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N_LyST: a simple and rapid screening test for Lynch syndrome
  1. Susanti Susanti1,2,3,
  2. Wakkas Fadhil1,3,
  3. Henry Okuchukwu Ebili1,3,4,
  4. Abutaleb Asiri1,3,
  5. Ausrine Nestarenkaite5,
  6. Efthymios Hadjimichael1,3,
  7. Hersh A Ham-Karim1,3,
  8. Joanne Field6,
  9. Katherine Stafford6,
  10. Balwir Matharoo-Ball7,
  11. James C Hassall1,3,
  12. Abid Sharif6,
  13. Anca Oniscu8,
  14. Mohammad Ilyas1,3
  1. 1Molecular Pathology Group, Unit of Academic Molecular Pathology, Division of Cancer and Stem Cell, School of Medicine, Queen’s Medical Centre, University of Nottingham, Nottingham, UK
  2. 2Department of Pharmacology and Clinical Pharmacy, Faculty of Pharmacy, University of Muhammadiyah Purwokerto, Central Java, Indonesia
  3. 3Nottingham Molecular Pathology Node, Queen’s Medical Centre, University of Nottingham, Nottingham, UK
  4. 4Department of Morbid Anatomy and Histopathology, Olabisi Onabanjo University, Ago Iwoye, Nigeria
  5. 5National Center of Pathology, Affiliate of Vilnius University Hospital Santaros Klinikos, Vilnius, Lithuania
  6. 6East Midlands Regional Molecular Genetics Service, Nottingham University Hospitals NHS Trust, Nottingham, UK
  7. 7Nottingham Health Sciences Biobank, Nottingham University Hospitals NHS Trust, Nottingham, UK
  8. 8Molecular Pathology, Royal Infirmary Hospital, Edinburgh, UK
  1. Correspondence to Professor Mohammad Ilyas, Division of Pathology, University of Nottingham, Nottingham NG72UH, UK; mohammad.ilyas{at}


Aims We sought to use PCR followed by high-resolution melting analysis to develop a single closed-tube screening panel to screen for Lynch syndrome. This comprises tests for microsatellite instability (MSI), MLH1 methylation promoter and BRAF mutation.

Methods For MSI testing, five mononucleotide markers (BAT25, BAT26, BCAT25, MYB, EWSR1) were developed. In addition, primers were designed to interrogate Region C of the MLH1 promoter for methylation (using bisulphite-modified DNA) and to test for mutations in codon 600 of BRAF. Two separate cohorts from Nottingham (n=99, 46 with MSI, 53 being microsatellite stable (MSS)) and Edinburgh (n=88, 45 MSI, 43 MSS) were tested.

Results All the cases (n=187) were blind tested for MSI and all were correctly characterised by our panel. The MLH1 promoter and BRAF were tested only in the Nottingham cohort. Successful blinded analysis was performed on the MLH1 promoter in 97 cases. All MSS cases showed a pattern of non-methylation while 41/44 cases with MSI showed full methylation. The three cases with MSI and a non-methylated pattern had aberrations in MSH2 and MSH6 expression. BRAF mutation was detected in 61% of MSI cases and 11% of MSS cases.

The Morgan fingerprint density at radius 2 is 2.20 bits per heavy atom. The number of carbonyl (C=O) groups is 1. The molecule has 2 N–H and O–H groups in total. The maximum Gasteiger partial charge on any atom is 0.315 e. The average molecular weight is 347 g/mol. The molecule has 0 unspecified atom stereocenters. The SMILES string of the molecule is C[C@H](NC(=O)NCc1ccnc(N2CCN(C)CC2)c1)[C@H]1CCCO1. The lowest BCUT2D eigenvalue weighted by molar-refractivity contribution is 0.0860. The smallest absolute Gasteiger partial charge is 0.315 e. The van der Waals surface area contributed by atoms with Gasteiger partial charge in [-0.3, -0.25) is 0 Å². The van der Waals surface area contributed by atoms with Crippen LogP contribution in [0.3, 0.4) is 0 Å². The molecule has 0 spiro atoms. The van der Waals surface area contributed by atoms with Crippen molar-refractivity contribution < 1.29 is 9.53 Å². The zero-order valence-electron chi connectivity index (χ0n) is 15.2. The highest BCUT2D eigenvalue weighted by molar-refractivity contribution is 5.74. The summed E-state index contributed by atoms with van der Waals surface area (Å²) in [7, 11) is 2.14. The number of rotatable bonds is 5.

Finally, 12 cases were blind screened by using the whole panel as a single test. Of these, five were identified as MSS, four as MSI/non-LS and three as MSI/possible LS. These results were concordant with the previous data.

Conclusion We describe the Nottingham Lynch Syndrome Test (N_LyST). This is a quick, simple and cheap method for screening for Lynch syndrome.

  • colorectal cancer
  • cancer genetics
  • molecular pathology
  • pcr

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  • Handling editor Runjan Chetty.

  • Contributors Conception or design of the work: SS, HOE, WF, MI. Data collection: SS, HOE, WF, AA, AN, EH, HAH-K, JF, KF. Data analysis and interpretation: SS, HOE, WF, JCH. Drafting the article: SS, HOE, WF, MI. Critical revision of the article: BM-B, AS, AO, MI. Approval of the version to be published: all authors.

  • Funding This research received financial support from the EC Marie Curie Actions, AIDPATH project (Contract No. 612471) and Nottingham Molecular Pathology Node (NMPN).

  • Competing interests MI was appointed as specialist committee member to the Diagnostics Assessment Committee of the National Institute for Health and Care Excellence (NICE), which produced the guidance DG27 on Lynch syndrome testing. Other authors have no competing interest to declare.

  • Patient consent Not required.

  • Ethics approval Access to tissues and ethics approval were granted by Nottingham Health Sciences Biobank, which has approval as an IRB from North West—Greater Manchester Central Research Ethics Committee (REC reference: 15/NW/0685). Access to anonymised use of tissues was granted by Tissue Governance NHS Lothian under ethics approval number SR783.

  • Provenance and peer review Not commissioned; externally peer reviewed.

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